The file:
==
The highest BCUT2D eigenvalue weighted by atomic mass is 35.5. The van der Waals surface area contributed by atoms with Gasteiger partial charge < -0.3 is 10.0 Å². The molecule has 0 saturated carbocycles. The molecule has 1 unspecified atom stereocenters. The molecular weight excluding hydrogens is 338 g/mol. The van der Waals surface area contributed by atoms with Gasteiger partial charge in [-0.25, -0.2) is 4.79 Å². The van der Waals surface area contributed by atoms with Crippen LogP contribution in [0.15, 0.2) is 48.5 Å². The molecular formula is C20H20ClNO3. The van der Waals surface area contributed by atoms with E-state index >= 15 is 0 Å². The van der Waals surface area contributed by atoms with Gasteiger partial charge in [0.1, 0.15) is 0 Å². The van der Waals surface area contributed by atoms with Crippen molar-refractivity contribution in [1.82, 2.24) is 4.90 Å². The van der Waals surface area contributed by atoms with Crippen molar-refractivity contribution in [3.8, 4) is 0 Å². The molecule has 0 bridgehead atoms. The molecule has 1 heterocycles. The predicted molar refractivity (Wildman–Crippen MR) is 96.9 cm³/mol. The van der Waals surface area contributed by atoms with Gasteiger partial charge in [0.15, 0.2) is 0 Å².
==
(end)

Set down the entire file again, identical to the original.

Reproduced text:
The highest BCUT2D eigenvalue weighted by atomic mass is 35.5. The van der Waals surface area contributed by atoms with Gasteiger partial charge < -0.3 is 10.0 Å². The molecule has 0 saturated carbocycles. The molecule has 1 unspecified atom stereocenters. The molecular weight excluding hydrogens is 338 g/mol. The van der Waals surface area contributed by atoms with Gasteiger partial charge in [-0.25, -0.2) is 4.79 Å². The van der Waals surface area contributed by atoms with Crippen LogP contribution in [0.15, 0.2) is 48.5 Å². The molecular formula is C20H20ClNO3. The van der Waals surface area contributed by atoms with E-state index >= 15 is 0 Å². The van der Waals surface area contributed by atoms with Gasteiger partial charge in [0.1, 0.15) is 0 Å². The van der Waals surface area contributed by atoms with Crippen molar-refractivity contribution in [1.82, 2.24) is 4.90 Å². The van der Waals surface area contributed by atoms with Crippen molar-refractivity contribution in [3.8, 4) is 0 Å². The molecule has 0 bridgehead atoms. The molecule has 1 heterocycles. The predicted molar refractivity (Wildman–Crippen MR) is 96.9 cm³/mol. The van der Waals surface area contributed by atoms with Gasteiger partial charge in [0.15, 0.2) is 0 Å².